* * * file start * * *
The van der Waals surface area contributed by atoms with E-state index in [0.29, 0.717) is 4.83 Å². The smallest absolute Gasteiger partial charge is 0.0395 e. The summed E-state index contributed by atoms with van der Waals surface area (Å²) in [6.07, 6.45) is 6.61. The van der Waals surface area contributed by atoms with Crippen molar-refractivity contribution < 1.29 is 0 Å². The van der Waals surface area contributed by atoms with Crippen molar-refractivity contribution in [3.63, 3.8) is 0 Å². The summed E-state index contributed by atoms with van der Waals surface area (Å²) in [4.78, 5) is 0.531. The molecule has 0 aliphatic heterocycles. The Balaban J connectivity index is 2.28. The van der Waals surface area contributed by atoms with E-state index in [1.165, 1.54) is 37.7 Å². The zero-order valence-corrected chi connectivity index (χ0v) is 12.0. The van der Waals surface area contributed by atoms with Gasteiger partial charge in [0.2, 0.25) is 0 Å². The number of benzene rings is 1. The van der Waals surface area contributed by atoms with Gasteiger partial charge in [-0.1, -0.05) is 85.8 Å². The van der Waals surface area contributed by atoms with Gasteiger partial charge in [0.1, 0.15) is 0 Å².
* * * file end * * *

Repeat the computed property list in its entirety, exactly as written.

The van der Waals surface area contributed by atoms with E-state index in [0.29, 0.717) is 4.83 Å². The smallest absolute Gasteiger partial charge is 0.0395 e. The summed E-state index contributed by atoms with van der Waals surface area (Å²) in [6.07, 6.45) is 6.61. The van der Waals surface area contributed by atoms with Crippen molar-refractivity contribution < 1.29 is 0 Å². The van der Waals surface area contributed by atoms with Crippen molar-refractivity contribution in [3.63, 3.8) is 0 Å². The summed E-state index contributed by atoms with van der Waals surface area (Å²) in [4.78, 5) is 0.531. The molecule has 0 aliphatic heterocycles. The Balaban J connectivity index is 2.28. The van der Waals surface area contributed by atoms with E-state index in [1.165, 1.54) is 37.7 Å². The zero-order valence-corrected chi connectivity index (χ0v) is 12.0. The van der Waals surface area contributed by atoms with Gasteiger partial charge in [0.2, 0.25) is 0 Å². The number of benzene rings is 1. The van der Waals surface area contributed by atoms with Gasteiger partial charge in [-0.1, -0.05) is 85.8 Å². The van der Waals surface area contributed by atoms with Gasteiger partial charge in [0.1, 0.15) is 0 Å².